It is hard to listen to Gretchen Parlato without hearing something celestial in her singing. To be sure, she sings in a jazz idiom and her vocalastics may be the epitome of jazz itself. She is spiritual to the extent that she sings from the bottom of her very soul; indeed from the bottom of her very being. She bends and twists notes, phrases and as a result her lines are like the proverbial double helix and which dances almost head over heels. Her range may be great, but she never seems to use it, preferring to stay within the confines of a husky soprano whose ability to soar is almost automatic just as her ability to dive deep down and swoop into what seems like an ocean of music, in which she creates ripples, forcing a rush of blood to the head. This elicits emotions of a visceral kind and can turn a simple song into vortex of great power and spectral beauty. This is what makes Live in NYC such an extraordinary album to listen to and to behold, thanks to a short DVD that captures four beautiful songs from the concert, recorded at the Rockwood Music Hall during December 5 and 6, 2012.
The concert has many highlights. These begin with a favourite vehicle for Ms. Parlato’s voice and percussion routine: Herbie Hancock’s 1974 chart “Butterfly”. Turning that gentle piece of classic music into a vocal classic is no mean feat. Ms. Parlato makes this seem easy with the fluttering gentility of her voice as she makes the lyric glide and leap as if it were act of that very creature. Adding to the hues of Mr. Hancock’s sometimes deliciously drunken rhythm-heavy song, Ms. Parlato weaves her brush as if it were a magic wand, dipping into her endless palette of colours. Ms. Parlato’s arrangement is more light and airy. Another fine chart comes from the pen of Paulinho da Viola and is entitled “Alô, Alô”. Here Ms. Parlato brings more than hypnosis to the music; she uses hands and throat to mimic, by turns minor percussion such as a caxixi, a cuica and magically a pandeiro as well; all this while singing in near-perfect Portuguese. Ms. Parlato also turns in stellar performances of “Holding Back The Years” and a bewitching version of Wayne Shorter’s “Juju”. However, it is the lyric beauty of “Weak” that is extraordinarily heartbreaking and so elementally beautiful that it could very well be the highest highlight of the album.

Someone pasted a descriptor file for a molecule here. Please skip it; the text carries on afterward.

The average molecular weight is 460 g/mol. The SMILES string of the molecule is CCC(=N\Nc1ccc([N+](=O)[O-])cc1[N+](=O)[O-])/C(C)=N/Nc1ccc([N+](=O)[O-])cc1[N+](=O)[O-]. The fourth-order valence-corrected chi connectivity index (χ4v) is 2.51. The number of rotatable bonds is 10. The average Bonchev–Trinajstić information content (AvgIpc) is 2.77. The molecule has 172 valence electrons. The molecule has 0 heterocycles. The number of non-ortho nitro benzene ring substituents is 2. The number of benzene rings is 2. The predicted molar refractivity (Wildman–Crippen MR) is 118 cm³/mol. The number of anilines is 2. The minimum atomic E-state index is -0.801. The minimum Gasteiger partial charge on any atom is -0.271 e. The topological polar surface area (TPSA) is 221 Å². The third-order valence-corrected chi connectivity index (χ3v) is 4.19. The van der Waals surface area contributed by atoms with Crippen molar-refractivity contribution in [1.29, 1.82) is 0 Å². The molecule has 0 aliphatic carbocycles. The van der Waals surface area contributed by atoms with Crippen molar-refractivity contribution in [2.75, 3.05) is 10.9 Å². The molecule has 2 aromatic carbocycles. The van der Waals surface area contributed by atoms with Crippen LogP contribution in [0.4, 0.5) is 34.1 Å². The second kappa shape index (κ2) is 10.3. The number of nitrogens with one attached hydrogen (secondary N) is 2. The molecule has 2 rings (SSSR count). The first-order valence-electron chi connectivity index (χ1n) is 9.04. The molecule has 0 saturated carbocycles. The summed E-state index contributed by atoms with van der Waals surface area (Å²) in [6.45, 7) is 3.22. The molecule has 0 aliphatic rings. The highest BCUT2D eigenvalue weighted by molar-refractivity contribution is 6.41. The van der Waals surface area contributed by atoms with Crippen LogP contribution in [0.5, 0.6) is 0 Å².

Pianist Taylor Eigsti takes charge of the music in two trios which he runs in an outstanding manner. Mr. Eigsti is a fine pianist who has a great listening ear and this can be seen in all the music especially on “Butterfly” and “Weak”. The solidity of each rhythm section is quite beyond reproach and both bassists: Alan Hampton and Burniss Earl Travis II, as well as drummers Kendrick Scott and Mark Guillana appear to be inspired choices. Judging by the music that is already on the CD and the DVD, it is almost certain that there must be a few more gems that were edited out of the record (DVD especially) for want of space, perhaps. This if any is the only drawback of the record: that it could have held more music. But then there is cost and always the hope that more of this music will emerge at some point in time quite soon.
Track List: CD: Butterfly; All That I Can Say; Alô, Alô; Within Me; Holding Back The Years; Juju; Weak; On The Other Side; Better Than. DVD: Butterfly; Alô, Alô; Weak; Better Than.
Personnel: Gretchen Parlato: voice and percussion; Taylor Eigsti: piano and keyboard; Alan Hampton: bass and voice (1, 3 – 6); Mark Guillana: drums (1, 3 – 6); Burniss Earl Travis II: bass and voice (2, 7 – 9); Kendrick Scott: 2, 7 – 9).
Released – 2018
Label – ObliqSound
Runtime – 1:01:09
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